N.C. Arts Incubator

Small Towns, Big Ideas: Case Studies in Small Town Community Economic Development

 

By Will Lambe, Associate Director, Community & Economic Development Program, School of Government, University of North Carolina at Chapel Hill

 

Collaboration with the N.C. Rural Economic Development Center

 

259 pages

 

December 2008

 

The complete publication is available electronically at http://www.sog.unc.edu/programs/cednc/stbi/pdfs/stbi_final.pdf

 

Siler City, North Carolina

 

This small town is capitalizing on the economic value of arts-based small businesses.  Through a partnership with a regional community college, Siler City is nurturing the creativity and entrepreneurship of local artists.

 

Population (2000)

8,079

Municipal Budget (2006)

$4.9 million (interview with Wand Ingold, Siler City Finance Director, June 14, 2007)

Per Capita Income (2000)

$13,950

Median Household Income (2000)

$33,650

Poverty Rate (2000)

15%

Minority Population (2000)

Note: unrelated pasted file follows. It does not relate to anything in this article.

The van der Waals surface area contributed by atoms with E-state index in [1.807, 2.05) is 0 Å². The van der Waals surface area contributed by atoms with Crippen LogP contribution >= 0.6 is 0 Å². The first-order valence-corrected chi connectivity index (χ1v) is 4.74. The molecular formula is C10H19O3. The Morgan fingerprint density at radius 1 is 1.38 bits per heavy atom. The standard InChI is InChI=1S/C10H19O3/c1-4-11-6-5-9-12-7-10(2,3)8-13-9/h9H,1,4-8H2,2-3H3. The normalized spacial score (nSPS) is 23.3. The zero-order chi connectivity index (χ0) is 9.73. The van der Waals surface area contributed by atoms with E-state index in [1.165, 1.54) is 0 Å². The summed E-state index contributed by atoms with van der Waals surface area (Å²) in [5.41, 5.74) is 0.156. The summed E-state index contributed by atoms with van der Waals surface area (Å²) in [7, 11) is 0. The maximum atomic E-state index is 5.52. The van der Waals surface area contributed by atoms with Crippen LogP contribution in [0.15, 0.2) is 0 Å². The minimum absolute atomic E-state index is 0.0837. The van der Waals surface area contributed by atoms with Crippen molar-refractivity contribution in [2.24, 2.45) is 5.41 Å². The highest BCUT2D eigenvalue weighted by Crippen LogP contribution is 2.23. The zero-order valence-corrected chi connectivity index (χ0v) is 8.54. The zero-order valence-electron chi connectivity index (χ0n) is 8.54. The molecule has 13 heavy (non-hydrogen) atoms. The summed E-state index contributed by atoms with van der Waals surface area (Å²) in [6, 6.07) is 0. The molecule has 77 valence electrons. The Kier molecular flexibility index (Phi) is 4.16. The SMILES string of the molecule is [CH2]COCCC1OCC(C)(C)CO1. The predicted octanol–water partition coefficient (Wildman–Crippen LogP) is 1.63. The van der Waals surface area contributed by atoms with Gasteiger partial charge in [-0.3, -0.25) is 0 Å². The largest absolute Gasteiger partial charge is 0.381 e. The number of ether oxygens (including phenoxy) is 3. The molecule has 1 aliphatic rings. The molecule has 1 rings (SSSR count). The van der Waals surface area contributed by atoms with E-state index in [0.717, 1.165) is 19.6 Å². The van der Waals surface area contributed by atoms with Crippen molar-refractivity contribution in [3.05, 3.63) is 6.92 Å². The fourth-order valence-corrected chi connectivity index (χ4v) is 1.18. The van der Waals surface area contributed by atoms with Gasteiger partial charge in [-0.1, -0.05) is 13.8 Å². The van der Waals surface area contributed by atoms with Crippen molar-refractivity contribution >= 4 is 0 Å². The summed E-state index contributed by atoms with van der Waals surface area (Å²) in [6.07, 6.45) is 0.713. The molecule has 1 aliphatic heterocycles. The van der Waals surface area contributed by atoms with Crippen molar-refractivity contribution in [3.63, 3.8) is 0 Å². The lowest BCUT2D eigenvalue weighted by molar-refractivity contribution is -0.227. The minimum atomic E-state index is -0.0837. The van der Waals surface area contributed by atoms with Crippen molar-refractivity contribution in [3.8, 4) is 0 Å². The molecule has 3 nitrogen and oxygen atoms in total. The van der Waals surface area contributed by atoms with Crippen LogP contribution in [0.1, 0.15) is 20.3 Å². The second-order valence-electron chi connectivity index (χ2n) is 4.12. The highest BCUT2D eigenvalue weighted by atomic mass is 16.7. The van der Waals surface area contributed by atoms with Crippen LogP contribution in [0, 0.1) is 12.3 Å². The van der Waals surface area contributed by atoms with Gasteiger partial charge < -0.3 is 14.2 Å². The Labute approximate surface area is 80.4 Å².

49%

Proximity to Urban Center

36 miles to Greensboro, NC

Proximity to Interstate Highway

32 miles

Strategic Approach

Entrepreneurship, Downtown Development, Creative Economy

Time Frame

2000-2006

 

Siler City is working with the Central Carolina Community College (CCCC) to create an innovative arts-based small business incubator.  Beginning in the late 1990s, Leon Tongret, the former small business director at CCCC, saw an opportunity to harness the energy of local artisans toward the revitalization of downtown Siler City.  After securing financing, a portion of which came from the local government, Tongret renovated three buildings in downtown Siler City and gave birth to the

North Carolina Arts Incubator.  Since 2003, the incubator has triggered a minor renaissance.  The North Carolina Arts Incubator has turned a loose collection of artisans into an economic sparkplug that is helping to revitalize downtown Siler City.

 

The community and its history

Siler City is located in rural Chatham County, within a one-hour drive of Raleigh and Greensboro. In recent years, the town has grown considerably.  This growth, in large part, is attributed to Hispanic workers migrating into the community to work at the meat processing plants in and around Siler City.  In addition to the processing plants, traditional textile and furniture manufacturers have tended to be the largest employers in Siler City.